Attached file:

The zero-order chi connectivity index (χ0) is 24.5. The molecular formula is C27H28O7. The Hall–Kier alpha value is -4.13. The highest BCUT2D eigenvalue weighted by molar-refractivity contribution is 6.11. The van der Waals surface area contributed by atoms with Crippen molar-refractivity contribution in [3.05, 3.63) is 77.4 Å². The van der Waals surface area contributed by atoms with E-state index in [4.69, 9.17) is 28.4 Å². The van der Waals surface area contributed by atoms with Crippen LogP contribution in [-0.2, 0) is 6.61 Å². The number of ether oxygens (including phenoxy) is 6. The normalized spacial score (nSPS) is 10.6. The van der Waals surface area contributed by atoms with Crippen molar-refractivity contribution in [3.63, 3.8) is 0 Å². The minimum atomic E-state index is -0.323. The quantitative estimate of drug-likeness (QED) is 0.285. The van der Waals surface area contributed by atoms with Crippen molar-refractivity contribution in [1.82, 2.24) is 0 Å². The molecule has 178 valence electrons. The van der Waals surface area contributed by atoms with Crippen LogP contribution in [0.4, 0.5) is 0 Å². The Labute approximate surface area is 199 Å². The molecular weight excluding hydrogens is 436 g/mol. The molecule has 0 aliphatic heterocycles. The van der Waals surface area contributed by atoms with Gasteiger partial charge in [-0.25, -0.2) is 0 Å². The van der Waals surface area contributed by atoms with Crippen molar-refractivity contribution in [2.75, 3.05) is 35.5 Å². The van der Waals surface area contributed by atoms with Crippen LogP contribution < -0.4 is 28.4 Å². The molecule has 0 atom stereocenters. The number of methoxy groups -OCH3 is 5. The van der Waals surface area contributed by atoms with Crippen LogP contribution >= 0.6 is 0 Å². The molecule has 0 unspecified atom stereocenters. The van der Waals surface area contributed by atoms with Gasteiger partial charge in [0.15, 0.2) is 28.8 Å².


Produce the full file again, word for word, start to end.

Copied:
The zero-order chi connectivity index (χ0) is 24.5. The molecular formula is C27H28O7. The Hall–Kier alpha value is -4.13. The highest BCUT2D eigenvalue weighted by molar-refractivity contribution is 6.11. The van der Waals surface area contributed by atoms with Crippen molar-refractivity contribution in [3.05, 3.63) is 77.4 Å². The van der Waals surface area contributed by atoms with E-state index in [4.69, 9.17) is 28.4 Å². The van der Waals surface area contributed by atoms with Crippen LogP contribution in [-0.2, 0) is 6.61 Å². The number of ether oxygens (including phenoxy) is 6. The normalized spacial score (nSPS) is 10.6. The van der Waals surface area contributed by atoms with Crippen molar-refractivity contribution in [3.63, 3.8) is 0 Å². The minimum atomic E-state index is -0.323. The quantitative estimate of drug-likeness (QED) is 0.285. The van der Waals surface area contributed by atoms with Crippen molar-refractivity contribution in [1.82, 2.24) is 0 Å². The molecule has 178 valence electrons. The van der Waals surface area contributed by atoms with Crippen LogP contribution in [0.4, 0.5) is 0 Å². The Labute approximate surface area is 199 Å². The molecular weight excluding hydrogens is 436 g/mol. The molecule has 0 aliphatic heterocycles. The van der Waals surface area contributed by atoms with Gasteiger partial charge in [-0.25, -0.2) is 0 Å². The van der Waals surface area contributed by atoms with Crippen molar-refractivity contribution in [2.75, 3.05) is 35.5 Å². The van der Waals surface area contributed by atoms with Crippen LogP contribution < -0.4 is 28.4 Å². The molecule has 0 atom stereocenters. The number of methoxy groups -OCH3 is 5. The van der Waals surface area contributed by atoms with Crippen LogP contribution >= 0.6 is 0 Å². The molecule has 0 unspecified atom stereocenters. The van der Waals surface area contributed by atoms with Gasteiger partial charge in [0.15, 0.2) is 28.8 Å².